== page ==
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The Vault at PfaffsAn Archive of Art and Literature by the Bohemians of Antebellum New York
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           About her two  Husbands. 
This wretched controversy was kept up
for some time.   Finally she got Granville
packed off to England, on the understanding
that he must  do something  to keep himself.
She is to write to him, he to her.        There are
many things in him she likes, but she never
loved him, or anybody.       Wilder was the only
man who had a claim on her, from gratitude.
He loved her, but was too &c &c &c to
demand &c. &c.    He only came to see her
two weeks in the year.     Granville hadn t been
faithful to her: she had had to go to her
father for medical advice for disease which
she was ashamed to speak of to a physician.
Granville professed to love her as much as
ever, but drunkenness produced incontinence
in him.       Her whole married experience
had been prostitution.    She had found a
big negress in her bed within a few days
after her union with Whytal.     She always
regared him as a dog   an animal.        Now
she was free.     The slave (or slaves) she
mortaged, or sold, I suppose through Wilder,
she had taken for a debt   money owed to her
for her salary as an actress.            She had to
go to Savannah about it in a month or so,
to complete the sale.      Full of defiances
Page
Title:Thomas Butler Gunn Diaries, Volume Twelve: page one hundred and seventy-five
Description:Describes Lotty's stories of her life.
Date:1860-04-27
Subject:Granville, Arthur (Alleyne); Gunn, Thomas Butler; Kidder, Charlotte (Whytal, Granville); Marriage; Slaveholders; Slavery; Whytal, John; Wilder, John; Women
Coverage (City/State):[Fordham, New York]
Scan Date:2011-01-29

 

Volume
Title:Thomas Butler Gunn Diaries, Volume Twelve
Description:Includes descriptions of boarding house living, his freelance writing and drawing work, antics of the New York literary Bohemians, visits to the Edwards family, the activities of London detective Arthur Ledger who is staying in his boarding house, Thomas Nast's courtship of Sally Edwards, two masked balls at his boarding house, a visit to Lotty Granville at Fordham, the state of Charles Damoreau's marriage, and a visit to the ''Phalanx'' in New Jersey with George Boweryem.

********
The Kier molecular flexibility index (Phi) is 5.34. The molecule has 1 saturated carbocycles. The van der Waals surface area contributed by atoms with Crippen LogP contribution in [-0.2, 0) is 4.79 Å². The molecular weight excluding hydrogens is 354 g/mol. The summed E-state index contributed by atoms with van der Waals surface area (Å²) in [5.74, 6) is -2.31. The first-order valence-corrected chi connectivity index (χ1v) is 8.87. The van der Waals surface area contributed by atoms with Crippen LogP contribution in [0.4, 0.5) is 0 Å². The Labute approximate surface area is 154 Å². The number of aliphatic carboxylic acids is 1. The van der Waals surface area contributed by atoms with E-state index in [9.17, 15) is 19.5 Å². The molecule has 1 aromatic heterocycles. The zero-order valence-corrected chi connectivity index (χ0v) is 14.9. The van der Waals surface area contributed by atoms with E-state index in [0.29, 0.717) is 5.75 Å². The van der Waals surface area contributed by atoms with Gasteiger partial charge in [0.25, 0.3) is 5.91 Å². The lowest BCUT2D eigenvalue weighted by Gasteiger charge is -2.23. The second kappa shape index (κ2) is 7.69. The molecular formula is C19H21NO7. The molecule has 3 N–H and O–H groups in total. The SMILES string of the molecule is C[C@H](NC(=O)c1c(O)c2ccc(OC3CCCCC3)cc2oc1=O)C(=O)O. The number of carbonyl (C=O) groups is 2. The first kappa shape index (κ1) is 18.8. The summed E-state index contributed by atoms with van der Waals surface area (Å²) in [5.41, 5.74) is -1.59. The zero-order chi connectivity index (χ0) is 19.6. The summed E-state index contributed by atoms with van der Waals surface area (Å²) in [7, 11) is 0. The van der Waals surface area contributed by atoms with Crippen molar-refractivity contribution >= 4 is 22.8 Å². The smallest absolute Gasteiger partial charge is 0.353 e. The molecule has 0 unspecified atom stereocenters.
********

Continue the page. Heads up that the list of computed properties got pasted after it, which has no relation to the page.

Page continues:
Subject:Boardinghouses; Bohemians; Detectives; Gunn, Thomas Butler; Journalism; Marriage; Publishers and publishing; Travel; Women
Coverage (City/State):New York, New York; Fordham, New York; New Jersey
Note:Thomas Butler Gunn was born February 15, 1826, in Banbury, England, and came to New York in 1849. During the Civil War he worked as a correspondent for the New York Tribune and the New York Evening Post. He returned to England in 1863, and died in Birmingham in April 1903. The collection includes twenty-one volumes of his diaries, including newspaper clippings, letters, photographs, sketches, and various other items inserted by Gunn. Diary entries date from July 7, 1849, to April 7, 1863, and include his experiences with the New York publishing and literary world, his descriptions of boarding houses, his travels throughout the United States, and his experiences traveling with the Federal army as a Civil War correspondent.
Publisher:Missouri History Museum
Rights:Copyright 2011 Missouri History Museum.
Source:Page images, transcriptions, and metadata of the Thomas Butler Gunn diaries have been provided by the Missouri History Museum.